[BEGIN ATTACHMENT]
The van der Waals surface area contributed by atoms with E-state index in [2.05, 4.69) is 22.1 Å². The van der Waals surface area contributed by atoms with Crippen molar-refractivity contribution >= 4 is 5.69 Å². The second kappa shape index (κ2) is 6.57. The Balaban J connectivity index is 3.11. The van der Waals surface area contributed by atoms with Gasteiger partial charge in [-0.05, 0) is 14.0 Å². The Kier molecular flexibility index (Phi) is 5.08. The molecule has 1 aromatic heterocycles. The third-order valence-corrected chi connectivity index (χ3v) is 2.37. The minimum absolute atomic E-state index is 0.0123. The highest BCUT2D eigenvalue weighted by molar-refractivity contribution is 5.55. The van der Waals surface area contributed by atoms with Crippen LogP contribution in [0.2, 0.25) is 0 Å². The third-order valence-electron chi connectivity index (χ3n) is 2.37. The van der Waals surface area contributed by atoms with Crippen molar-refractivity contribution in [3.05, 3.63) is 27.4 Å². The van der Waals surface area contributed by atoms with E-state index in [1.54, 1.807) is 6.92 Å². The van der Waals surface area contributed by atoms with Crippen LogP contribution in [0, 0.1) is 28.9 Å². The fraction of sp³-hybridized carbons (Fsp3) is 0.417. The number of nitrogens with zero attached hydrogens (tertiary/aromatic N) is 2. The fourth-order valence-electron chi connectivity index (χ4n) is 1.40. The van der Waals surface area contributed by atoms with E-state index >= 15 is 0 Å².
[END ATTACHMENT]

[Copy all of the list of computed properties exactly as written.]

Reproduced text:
The van der Waals surface area contributed by atoms with E-state index in [2.05, 4.69) is 22.1 Å². The van der Waals surface area contributed by atoms with Crippen molar-refractivity contribution >= 4 is 5.69 Å². The second kappa shape index (κ2) is 6.57. The Balaban J connectivity index is 3.11. The van der Waals surface area contributed by atoms with Gasteiger partial charge in [-0.05, 0) is 14.0 Å². The Kier molecular flexibility index (Phi) is 5.08. The molecule has 1 aromatic heterocycles. The third-order valence-corrected chi connectivity index (χ3v) is 2.37. The minimum absolute atomic E-state index is 0.0123. The highest BCUT2D eigenvalue weighted by molar-refractivity contribution is 5.55. The van der Waals surface area contributed by atoms with Crippen LogP contribution in [0.2, 0.25) is 0 Å². The third-order valence-electron chi connectivity index (χ3n) is 2.37. The van der Waals surface area contributed by atoms with Crippen molar-refractivity contribution in [3.05, 3.63) is 27.4 Å². The van der Waals surface area contributed by atoms with E-state index in [1.54, 1.807) is 6.92 Å². The van der Waals surface area contributed by atoms with Crippen LogP contribution in [0, 0.1) is 28.9 Å². The fraction of sp³-hybridized carbons (Fsp3) is 0.417. The number of nitrogens with zero attached hydrogens (tertiary/aromatic N) is 2. The fourth-order valence-electron chi connectivity index (χ4n) is 1.40. The van der Waals surface area contributed by atoms with E-state index >= 15 is 0 Å².